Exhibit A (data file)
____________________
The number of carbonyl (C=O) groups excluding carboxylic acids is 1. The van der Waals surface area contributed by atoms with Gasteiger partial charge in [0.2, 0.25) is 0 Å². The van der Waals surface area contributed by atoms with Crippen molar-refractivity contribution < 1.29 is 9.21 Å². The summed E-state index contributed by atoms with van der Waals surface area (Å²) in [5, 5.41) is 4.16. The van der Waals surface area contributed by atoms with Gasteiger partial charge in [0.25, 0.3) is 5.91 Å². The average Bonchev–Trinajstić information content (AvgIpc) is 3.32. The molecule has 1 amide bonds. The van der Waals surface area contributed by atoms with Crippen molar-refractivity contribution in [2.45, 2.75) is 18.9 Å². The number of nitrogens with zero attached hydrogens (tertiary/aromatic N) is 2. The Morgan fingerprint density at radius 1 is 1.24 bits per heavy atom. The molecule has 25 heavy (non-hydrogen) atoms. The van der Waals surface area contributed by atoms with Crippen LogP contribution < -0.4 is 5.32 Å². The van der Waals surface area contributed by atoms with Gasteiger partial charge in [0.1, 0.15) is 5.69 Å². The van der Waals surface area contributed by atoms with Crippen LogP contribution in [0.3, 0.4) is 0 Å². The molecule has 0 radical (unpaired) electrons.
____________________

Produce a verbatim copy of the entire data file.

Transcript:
The number of carbonyl (C=O) groups excluding carboxylic acids is 1. The van der Waals surface area contributed by atoms with Gasteiger partial charge in [0.2, 0.25) is 0 Å². The van der Waals surface area contributed by atoms with Crippen molar-refractivity contribution < 1.29 is 9.21 Å². The summed E-state index contributed by atoms with van der Waals surface area (Å²) in [5, 5.41) is 4.16. The van der Waals surface area contributed by atoms with Gasteiger partial charge in [0.25, 0.3) is 5.91 Å². The average Bonchev–Trinajstić information content (AvgIpc) is 3.32. The molecule has 1 amide bonds. The van der Waals surface area contributed by atoms with Crippen molar-refractivity contribution in [2.45, 2.75) is 18.9 Å². The number of nitrogens with zero attached hydrogens (tertiary/aromatic N) is 2. The Morgan fingerprint density at radius 1 is 1.24 bits per heavy atom. The molecule has 25 heavy (non-hydrogen) atoms. The van der Waals surface area contributed by atoms with Crippen LogP contribution < -0.4 is 5.32 Å². The van der Waals surface area contributed by atoms with Gasteiger partial charge in [0.1, 0.15) is 5.69 Å². The van der Waals surface area contributed by atoms with Crippen LogP contribution in [0.3, 0.4) is 0 Å². The molecule has 0 radical (unpaired) electrons.